Issue 15 The Average Fall 2004

Artist Project / 100 Special Moments

Jason Salavon

As Susan Sontag has observed, “Photography reinforces a nominalist view of social reality as consisting of small units of an apparently infinite number—as the number of photographs that could be taken of anything is unlimited. Through photographs, the world becomes a series of unrelated, free-standing particles; and history, past and present, a set of anecdotes, and fait divers. The camera makes reality atomic, manageable, and opaque. It is a view of the world which denies interconnectedness, continuity, but which confers on each moment the character of a mystery.” While Jason Salavon’s work clearly recognizes the decompositional tendency of photography cited by Sontag, it does not simply accede to it, instead finding a way to use it against itself.

Dismembering the pictorial record of the American experience into the smallest possible unit, the pixel, Salavon’s work then remembers it in one composite output combining all the distinct source images—often commemorative photos culled from the Internet. This gesture in turn produces a second ambiguity; do the composite portraits—of newly married couples, of a child on Santa’s lap—in fact offer a sympathetic image of a shared experience that unites us despite our increasingly dislocated existences? Or are they an indictment of the homogenization of both experience and representation within contemporary society?

The following pages feature two pairs of composite portraits based on 100 images of familiar social rituals. The two apparently similar composites are produced using related but distinct computing processes developed by Salavon and applied to 100 source images culled from the Internet. For each output pixel of the “mean” portraits (which Salavon describes as “airy”), the numerical values of the 100 source pixels in the corresponding coordinate are added together and then divided by 100 to create a new “average” pixel; this process is then repeated for each of the millions of pixels that make up a given photograph. The “median” portraits (which Salavon describes as “crunchy”) are created using a related but crucially different process. Rather than averaging the 100 pixels at any given position, Salavon selects the actual pixel whose numerical value is in the middle of the series of 100. This one real pixel is then used to represent the entire set.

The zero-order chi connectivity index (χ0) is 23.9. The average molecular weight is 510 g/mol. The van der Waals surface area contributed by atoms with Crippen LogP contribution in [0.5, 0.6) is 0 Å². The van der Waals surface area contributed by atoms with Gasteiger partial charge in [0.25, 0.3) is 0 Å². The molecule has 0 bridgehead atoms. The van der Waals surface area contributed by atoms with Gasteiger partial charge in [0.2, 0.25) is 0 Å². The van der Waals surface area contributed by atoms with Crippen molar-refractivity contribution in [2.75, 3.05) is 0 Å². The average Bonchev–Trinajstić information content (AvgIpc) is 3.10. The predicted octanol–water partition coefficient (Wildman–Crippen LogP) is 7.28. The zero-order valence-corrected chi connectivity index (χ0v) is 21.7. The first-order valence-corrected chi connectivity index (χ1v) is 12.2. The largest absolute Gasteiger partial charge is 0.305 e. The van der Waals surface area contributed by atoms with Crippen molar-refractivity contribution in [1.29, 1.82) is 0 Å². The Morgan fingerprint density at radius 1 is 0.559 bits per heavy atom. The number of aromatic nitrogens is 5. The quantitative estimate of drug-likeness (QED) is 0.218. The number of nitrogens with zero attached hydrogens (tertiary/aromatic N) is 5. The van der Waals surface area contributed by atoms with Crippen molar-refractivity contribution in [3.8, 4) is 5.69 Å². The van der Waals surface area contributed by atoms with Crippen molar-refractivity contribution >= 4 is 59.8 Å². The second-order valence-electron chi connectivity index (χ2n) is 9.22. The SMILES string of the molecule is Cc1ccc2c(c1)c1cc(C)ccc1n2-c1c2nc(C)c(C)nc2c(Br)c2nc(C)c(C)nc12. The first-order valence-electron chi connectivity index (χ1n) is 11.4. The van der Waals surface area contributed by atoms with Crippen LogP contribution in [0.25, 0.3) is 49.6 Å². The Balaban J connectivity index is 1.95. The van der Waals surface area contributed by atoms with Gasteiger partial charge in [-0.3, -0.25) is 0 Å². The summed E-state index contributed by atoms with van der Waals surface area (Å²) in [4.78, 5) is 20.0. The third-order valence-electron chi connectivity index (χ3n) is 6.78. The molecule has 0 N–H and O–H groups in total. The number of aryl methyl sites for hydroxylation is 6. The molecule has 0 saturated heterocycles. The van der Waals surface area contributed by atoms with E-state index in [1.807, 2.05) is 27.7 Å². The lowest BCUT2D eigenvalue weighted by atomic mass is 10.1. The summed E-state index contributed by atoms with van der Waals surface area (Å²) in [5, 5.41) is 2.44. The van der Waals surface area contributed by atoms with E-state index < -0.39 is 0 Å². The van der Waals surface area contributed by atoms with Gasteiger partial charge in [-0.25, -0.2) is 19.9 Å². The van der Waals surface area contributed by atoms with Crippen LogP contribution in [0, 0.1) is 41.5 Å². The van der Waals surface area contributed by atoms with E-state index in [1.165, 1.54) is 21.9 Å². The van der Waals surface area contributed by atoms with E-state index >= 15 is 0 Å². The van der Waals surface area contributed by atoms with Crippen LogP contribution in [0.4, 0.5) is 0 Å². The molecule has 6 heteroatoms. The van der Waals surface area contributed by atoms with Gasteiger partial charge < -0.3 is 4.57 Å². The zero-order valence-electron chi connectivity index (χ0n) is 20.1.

These twin procedures result in two visually similar but conceptually divergent images: one is a visualization of an “ideal norm” (mean) in that the image is a mathematical fabrication—none of those pixels ever existed. The other is a “specific norm” (median)—which is to say an aggregate of actual pixels selected from the source images. Like any photograph, Salavon’s images straddle the divide between the real and the idealized, just like the notion of ‘an average American life” hovers between lived reality and its idealized phantasm.

Jason Salavon is an artist based in Chicago. His work has been shown in 
museums and galleries worldwide and is included in a number of prominent public and private collections. Salavon has taught at the School of the Art 
Institute of Chicago and was employed for numerous years as an artist and 
programmer in the video game industry. He holds degrees from the School of the Art Institute of Chicago and the University of Texas at Austin. For more information, see www.salavon.com.

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